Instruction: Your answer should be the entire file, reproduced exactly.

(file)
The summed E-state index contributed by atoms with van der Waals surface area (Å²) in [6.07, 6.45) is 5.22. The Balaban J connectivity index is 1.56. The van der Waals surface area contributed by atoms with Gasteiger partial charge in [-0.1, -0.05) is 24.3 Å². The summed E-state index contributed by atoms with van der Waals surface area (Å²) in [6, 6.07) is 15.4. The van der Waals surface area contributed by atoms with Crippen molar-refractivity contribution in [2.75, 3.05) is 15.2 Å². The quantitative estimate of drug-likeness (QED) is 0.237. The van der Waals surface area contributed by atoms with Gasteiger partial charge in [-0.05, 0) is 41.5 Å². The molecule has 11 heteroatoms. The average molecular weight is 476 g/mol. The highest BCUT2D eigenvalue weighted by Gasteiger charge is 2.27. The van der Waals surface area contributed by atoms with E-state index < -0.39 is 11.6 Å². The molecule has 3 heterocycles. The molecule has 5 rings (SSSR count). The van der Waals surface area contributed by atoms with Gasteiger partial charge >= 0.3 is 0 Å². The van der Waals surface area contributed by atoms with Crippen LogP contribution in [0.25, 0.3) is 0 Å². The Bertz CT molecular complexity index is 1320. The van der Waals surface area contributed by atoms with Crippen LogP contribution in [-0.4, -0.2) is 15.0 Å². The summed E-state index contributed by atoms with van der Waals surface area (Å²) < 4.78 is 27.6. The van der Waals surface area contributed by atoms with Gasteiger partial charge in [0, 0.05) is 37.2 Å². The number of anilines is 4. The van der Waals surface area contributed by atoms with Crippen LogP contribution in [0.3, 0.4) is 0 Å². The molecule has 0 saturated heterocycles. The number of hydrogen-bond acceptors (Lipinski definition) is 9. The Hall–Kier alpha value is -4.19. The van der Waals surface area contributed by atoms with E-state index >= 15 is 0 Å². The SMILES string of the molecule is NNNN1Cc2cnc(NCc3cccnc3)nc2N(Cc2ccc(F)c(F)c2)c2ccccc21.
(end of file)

The summed E-state index contributed by atoms with van der Waals surface area (Å²) in [6.07, 6.45) is 5.22. The Balaban J connectivity index is 1.56. The van der Waals surface area contributed by atoms with Gasteiger partial charge in [-0.1, -0.05) is 24.3 Å². The summed E-state index contributed by atoms with van der Waals surface area (Å²) in [6, 6.07) is 15.4. The van der Waals surface area contributed by atoms with Crippen molar-refractivity contribution in [2.75, 3.05) is 15.2 Å². The quantitative estimate of drug-likeness (QED) is 0.237. The van der Waals surface area contributed by atoms with Gasteiger partial charge in [-0.05, 0) is 41.5 Å². The molecule has 11 heteroatoms. The average molecular weight is 476 g/mol. The highest BCUT2D eigenvalue weighted by Gasteiger charge is 2.27. The van der Waals surface area contributed by atoms with E-state index < -0.39 is 11.6 Å². The molecule has 3 heterocycles. The molecule has 5 rings (SSSR count). The van der Waals surface area contributed by atoms with Gasteiger partial charge >= 0.3 is 0 Å². The van der Waals surface area contributed by atoms with Crippen LogP contribution in [0.25, 0.3) is 0 Å². The Bertz CT molecular complexity index is 1320. The van der Waals surface area contributed by atoms with Crippen LogP contribution in [-0.4, -0.2) is 15.0 Å². The summed E-state index contributed by atoms with van der Waals surface area (Å²) < 4.78 is 27.6. The van der Waals surface area contributed by atoms with Gasteiger partial charge in [0, 0.05) is 37.2 Å². The number of anilines is 4. The van der Waals surface area contributed by atoms with Crippen LogP contribution in [0.3, 0.4) is 0 Å². The molecule has 0 saturated heterocycles. The number of hydrogen-bond acceptors (Lipinski definition) is 9. The Hall–Kier alpha value is -4.19. The van der Waals surface area contributed by atoms with E-state index >= 15 is 0 Å². The SMILES string of the molecule is NNNN1Cc2cnc(NCc3cccnc3)nc2N(Cc2ccc(F)c(F)c2)c2ccccc21.